For the European market the company offers a fold-out ladder on its H series machines, which makes it easier for the operator to get in and out of the cab.
Visibility is also crucial he said and requirements now include integrating mirrors, cameras and warning systems on the machines.
"We also hear that customers want us to keep the wheeled loader simple, meaning making easy to understand controls and on-board information systems so operators can drive the loader more efficiently," Mr Opperud told CE.
"We are also constantly working on lowering the sound levels in the cab and tuning sounds because we know that when something doesn't sound right it can add stress for the operator."
Meanwhile, operator comfort was given "high priority" when designing Doosan's new DL420 wheeled loader, the company said. Due to be introduced at Bauma, the new 22,3 tonne model which has a 4 m3 bucket capacity will replace the DL400.
Optimising the productivity of a wheeled loader while also reducing overall operating costs has become easier to achieve with the integration of electronic and automated control systems. Such devices have also helped reduce labour for the operator and have enhanced safety.
Mr Stuijt said these types of systems will have an increasing role to play in the future development of the operator's working environment.
"We feel the impact (of these systems) is becoming more significant because electronic components are becoming more reliable and more affordable so it's likely we will see more and more of them," he told CE.
He added that operator controls as well as machine maintenance systems, like fluid level measuring etc, could all be improved by using electronic systems. "Of course people are looking at reducing overall operating costs but often this goes hand in hand with improving operator comfort because if the operator is happy he will be more productive," he explained.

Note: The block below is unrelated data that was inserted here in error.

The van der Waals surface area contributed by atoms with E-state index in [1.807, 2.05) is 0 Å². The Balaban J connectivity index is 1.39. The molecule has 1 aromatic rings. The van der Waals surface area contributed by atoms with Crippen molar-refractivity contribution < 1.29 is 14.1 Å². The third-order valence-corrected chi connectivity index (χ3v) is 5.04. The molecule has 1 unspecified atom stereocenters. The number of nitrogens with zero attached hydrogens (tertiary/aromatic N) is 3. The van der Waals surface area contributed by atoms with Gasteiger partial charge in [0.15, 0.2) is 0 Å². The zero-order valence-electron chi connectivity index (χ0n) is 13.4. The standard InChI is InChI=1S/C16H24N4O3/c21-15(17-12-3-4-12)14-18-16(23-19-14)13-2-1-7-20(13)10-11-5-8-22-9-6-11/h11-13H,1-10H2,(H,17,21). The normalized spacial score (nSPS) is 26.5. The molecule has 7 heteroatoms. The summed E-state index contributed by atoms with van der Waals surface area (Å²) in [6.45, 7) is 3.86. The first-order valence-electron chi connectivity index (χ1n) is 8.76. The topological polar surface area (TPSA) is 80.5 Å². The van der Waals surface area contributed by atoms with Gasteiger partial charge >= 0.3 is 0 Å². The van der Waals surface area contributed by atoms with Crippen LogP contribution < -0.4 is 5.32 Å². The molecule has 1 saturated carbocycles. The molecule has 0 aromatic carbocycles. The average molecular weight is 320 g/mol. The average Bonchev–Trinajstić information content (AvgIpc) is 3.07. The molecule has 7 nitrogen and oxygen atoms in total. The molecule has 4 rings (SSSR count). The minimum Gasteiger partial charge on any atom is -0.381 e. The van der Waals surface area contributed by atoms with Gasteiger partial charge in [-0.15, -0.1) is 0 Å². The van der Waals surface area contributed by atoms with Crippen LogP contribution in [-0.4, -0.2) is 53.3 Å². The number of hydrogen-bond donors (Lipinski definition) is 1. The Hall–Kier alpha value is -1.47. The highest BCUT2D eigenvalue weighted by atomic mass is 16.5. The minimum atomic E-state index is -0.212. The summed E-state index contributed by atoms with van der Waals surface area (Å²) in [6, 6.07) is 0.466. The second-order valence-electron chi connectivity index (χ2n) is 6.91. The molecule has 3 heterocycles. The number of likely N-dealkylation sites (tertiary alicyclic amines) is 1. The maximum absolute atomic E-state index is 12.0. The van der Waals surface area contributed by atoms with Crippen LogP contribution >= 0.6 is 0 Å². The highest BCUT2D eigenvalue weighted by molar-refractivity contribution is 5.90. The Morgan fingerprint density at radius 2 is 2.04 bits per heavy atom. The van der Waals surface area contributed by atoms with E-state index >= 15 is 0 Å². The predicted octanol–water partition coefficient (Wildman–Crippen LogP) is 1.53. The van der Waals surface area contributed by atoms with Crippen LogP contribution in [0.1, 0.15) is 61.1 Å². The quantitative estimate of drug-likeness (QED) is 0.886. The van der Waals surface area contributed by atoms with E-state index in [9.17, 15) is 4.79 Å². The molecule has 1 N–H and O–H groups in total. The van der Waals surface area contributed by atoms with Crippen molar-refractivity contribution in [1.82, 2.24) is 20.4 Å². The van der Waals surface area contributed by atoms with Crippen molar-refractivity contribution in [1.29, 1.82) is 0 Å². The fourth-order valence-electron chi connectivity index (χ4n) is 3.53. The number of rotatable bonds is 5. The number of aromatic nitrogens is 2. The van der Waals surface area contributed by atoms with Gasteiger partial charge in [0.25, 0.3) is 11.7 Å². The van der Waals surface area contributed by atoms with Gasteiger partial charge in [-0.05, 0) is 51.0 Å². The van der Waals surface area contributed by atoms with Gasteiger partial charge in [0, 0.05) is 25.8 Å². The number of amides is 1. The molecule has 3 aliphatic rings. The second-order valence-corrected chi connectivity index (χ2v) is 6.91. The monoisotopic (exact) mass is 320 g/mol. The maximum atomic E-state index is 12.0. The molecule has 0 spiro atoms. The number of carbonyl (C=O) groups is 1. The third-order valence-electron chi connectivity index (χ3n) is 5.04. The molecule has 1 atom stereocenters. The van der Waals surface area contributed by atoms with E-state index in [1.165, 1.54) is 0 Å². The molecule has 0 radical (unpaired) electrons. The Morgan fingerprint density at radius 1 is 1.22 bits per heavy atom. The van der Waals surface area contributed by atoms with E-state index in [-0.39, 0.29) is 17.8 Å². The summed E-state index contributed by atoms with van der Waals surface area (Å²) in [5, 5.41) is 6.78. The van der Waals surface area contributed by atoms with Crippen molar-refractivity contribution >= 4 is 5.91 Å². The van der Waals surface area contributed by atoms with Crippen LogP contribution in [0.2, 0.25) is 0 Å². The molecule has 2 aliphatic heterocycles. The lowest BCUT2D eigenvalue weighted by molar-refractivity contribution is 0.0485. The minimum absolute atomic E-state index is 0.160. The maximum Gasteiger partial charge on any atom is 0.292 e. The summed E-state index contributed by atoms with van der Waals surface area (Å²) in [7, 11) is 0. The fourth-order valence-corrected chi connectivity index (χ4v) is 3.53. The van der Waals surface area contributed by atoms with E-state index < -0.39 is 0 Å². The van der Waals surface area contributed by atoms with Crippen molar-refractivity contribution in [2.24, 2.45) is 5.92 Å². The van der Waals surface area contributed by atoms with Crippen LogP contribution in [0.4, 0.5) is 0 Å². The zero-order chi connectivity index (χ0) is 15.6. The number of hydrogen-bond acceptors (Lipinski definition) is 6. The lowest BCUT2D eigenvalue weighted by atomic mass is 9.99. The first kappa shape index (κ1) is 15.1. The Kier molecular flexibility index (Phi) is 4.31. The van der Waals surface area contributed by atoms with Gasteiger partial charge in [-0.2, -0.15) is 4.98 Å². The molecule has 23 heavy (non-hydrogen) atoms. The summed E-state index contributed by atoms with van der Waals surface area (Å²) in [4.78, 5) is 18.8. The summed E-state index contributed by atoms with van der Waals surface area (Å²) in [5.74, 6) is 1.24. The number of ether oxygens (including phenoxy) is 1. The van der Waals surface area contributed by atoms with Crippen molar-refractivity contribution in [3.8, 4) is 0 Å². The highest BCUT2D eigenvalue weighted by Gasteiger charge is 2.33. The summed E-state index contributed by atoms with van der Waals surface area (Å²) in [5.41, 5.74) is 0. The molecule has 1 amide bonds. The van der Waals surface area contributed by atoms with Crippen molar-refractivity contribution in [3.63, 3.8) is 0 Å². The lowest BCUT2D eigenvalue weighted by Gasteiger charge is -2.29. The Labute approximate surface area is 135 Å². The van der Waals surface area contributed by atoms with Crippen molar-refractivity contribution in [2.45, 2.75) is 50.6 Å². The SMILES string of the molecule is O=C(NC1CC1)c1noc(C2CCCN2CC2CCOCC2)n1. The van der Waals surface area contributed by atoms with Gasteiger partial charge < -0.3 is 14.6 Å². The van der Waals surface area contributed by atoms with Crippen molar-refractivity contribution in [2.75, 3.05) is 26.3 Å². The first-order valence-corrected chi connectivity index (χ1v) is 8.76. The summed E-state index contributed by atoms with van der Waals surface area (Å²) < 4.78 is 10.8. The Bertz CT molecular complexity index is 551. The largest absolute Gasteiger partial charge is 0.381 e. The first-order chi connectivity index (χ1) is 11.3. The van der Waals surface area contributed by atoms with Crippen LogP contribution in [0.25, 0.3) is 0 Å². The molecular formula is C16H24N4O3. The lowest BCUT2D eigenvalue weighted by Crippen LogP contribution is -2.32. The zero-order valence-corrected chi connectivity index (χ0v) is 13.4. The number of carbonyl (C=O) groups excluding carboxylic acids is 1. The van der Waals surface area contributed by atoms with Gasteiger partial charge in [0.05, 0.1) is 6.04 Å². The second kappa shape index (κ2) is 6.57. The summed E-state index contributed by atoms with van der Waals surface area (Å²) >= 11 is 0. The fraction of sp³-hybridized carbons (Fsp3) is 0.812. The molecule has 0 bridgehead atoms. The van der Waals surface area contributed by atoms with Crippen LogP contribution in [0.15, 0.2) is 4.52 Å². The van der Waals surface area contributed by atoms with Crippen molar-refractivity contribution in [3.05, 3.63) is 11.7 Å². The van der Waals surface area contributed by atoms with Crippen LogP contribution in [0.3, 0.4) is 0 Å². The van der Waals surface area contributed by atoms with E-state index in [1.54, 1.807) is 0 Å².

Another way of enhancing wheeled loader productivity as well as easing labour and improving safety for the operator is to use joysticks for steering.
Case has now introduced joystick steering as an option on its 521E, 621E, 721E, 821E and 921E models and will showcase the system at Bauma. The company said using a joystick leads to a more relaxed and efficient way to operate a wheeled machine, particularly in a repetitive loading operation.
The latest joysticks from the company are mounted on the left hand armrest in the cab, putting the lever in the "perfect position" for the operator, Case added. The transmission directional control switch is mounted in front of the lever and easily reached by the operator, with the transmission kick-down switch on the left of the armrest.
According to the company joystick steering offers full response at speeds up to 19 km/hour, at which point the lever response speed automatically slows to 80%, to keep steering smooth at higher speeds. The operator can also choose from three preset steering response speeds.
Joystick control is activated manually with a warning light showing that it is enabled while the steering wheel remains active and has priority at all times. The transmission shuttle lever next to the steering wheel has priority over the switch in the driver's armrest - this control takes priority over the standard shuttle switch that is next to the loader control lever on the right of the seat.
Operators can choose to kick-down the transmission using the button on the left hand armrest, or the conventional button near the loader control if preferred.